50c: ARCHDUKE CHARLES (about 1840) – a China rose. This was called Seven Sisters in Bermuda for many years, until it was correctly identified in the late 1950’s. It has been a great favourite, for bushes are found in many old gardens, especially around the city of Hamilton. It grows into a large bush and produces dark red buds that open up rosy pink and crimson, darkening with age. It blooms all year.
$1.50: Rosa chinensis viridiflora or GREEN ROSE (1855) – a China rose. The Green Rose blooms throughout the year, providing flower arrangers with an unusual addition for their craft. It is perhaps more popular with them than with the rose growers, who are more likely to grow the rose for its novelty appeal. The bush is of medium green foliage and grows strongly to a height of 5 ft, the small double blooms sometimes being streaked with bronze.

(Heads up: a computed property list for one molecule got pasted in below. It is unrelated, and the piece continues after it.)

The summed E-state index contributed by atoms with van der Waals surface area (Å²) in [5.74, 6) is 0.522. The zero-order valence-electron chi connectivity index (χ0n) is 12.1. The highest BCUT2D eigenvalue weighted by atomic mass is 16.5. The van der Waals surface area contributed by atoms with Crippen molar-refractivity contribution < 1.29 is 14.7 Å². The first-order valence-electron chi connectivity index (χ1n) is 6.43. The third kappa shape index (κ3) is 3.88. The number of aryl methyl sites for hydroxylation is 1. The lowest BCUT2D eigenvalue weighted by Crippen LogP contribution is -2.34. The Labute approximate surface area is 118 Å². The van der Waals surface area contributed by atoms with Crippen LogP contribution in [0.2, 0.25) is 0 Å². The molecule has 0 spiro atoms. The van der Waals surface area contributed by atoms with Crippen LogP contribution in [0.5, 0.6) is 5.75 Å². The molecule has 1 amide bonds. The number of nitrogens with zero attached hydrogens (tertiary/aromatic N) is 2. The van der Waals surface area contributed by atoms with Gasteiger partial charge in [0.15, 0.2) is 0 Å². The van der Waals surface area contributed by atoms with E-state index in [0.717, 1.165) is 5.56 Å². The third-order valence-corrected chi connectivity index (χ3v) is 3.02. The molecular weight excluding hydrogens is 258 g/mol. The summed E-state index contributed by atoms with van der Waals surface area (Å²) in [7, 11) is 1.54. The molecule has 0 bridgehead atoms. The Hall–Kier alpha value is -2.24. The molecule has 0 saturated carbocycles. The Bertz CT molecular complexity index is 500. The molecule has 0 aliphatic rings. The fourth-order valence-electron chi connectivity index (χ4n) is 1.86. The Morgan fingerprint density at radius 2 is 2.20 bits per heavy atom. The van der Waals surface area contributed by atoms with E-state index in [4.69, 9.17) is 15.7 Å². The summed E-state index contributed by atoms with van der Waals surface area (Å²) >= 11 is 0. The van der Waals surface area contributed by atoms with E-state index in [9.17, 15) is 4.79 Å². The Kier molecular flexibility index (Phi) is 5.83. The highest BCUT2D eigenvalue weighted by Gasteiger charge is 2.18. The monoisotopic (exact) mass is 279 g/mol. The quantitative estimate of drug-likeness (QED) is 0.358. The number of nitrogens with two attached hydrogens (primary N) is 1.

Designer: Roger Gorringe (Garden Studio)
Printer: BDT International Security Printing Ltd.
Printing process: Lithography
Number of stamps per sheet: 50 (2×25)
Stamp size: 30.56×38 mm mixed
Values: 15c, 30c, 40c, 50c, $1.50
Paper: CA Watermarked
Release date: 21 April 1988